There are two commonly used types of copper tubing, soft (annealed) copper and rigid (cold worked) copper. Copper tube can be used for a wide range of applications, including domestic gas and plumbing, compressed air systems or as refrigerant lines in Heating, Ventilating and Air Conditioning (HVAC) systems.
Copper offers a high level of corrosion resistance and is a malleable, and ductile metal with very high thermal and electrical conductivity. Copper also provides an environmental benefit in that it resists the growth of bacteria, which is an important health consideration for the transportation of water in both commercial and domestic installations.
The value of copper as a global commodity has gone up in recent years, making it prone to possible building site thefts.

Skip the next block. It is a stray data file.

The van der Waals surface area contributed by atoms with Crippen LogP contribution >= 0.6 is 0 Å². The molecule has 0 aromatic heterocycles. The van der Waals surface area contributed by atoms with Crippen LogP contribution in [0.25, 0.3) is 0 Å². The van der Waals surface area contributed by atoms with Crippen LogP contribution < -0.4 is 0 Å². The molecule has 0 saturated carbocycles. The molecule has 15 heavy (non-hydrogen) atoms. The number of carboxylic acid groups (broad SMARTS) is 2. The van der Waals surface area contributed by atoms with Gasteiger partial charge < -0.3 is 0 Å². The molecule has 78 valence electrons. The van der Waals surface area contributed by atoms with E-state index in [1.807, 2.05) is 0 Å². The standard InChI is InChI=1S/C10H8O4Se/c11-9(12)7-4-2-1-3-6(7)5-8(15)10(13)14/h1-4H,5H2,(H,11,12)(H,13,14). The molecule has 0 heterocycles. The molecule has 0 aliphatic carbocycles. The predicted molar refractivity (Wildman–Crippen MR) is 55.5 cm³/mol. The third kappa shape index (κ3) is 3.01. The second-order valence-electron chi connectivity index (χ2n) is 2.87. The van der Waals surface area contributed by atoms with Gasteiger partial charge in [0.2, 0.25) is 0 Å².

Connecting the system:
Copper tube can be joined with a variety of different fitting types typically referred to as traditional “hot working” (soldered or brazed fittings) or using heat free products. Traditional connections comprise capillary fittings, which save material and make smooth, neat, strong and leak-proof joints. Heat free alternatives include compression fittings, grooved, mechanical body grip ring, press-fit and other push-fit type jointing systems.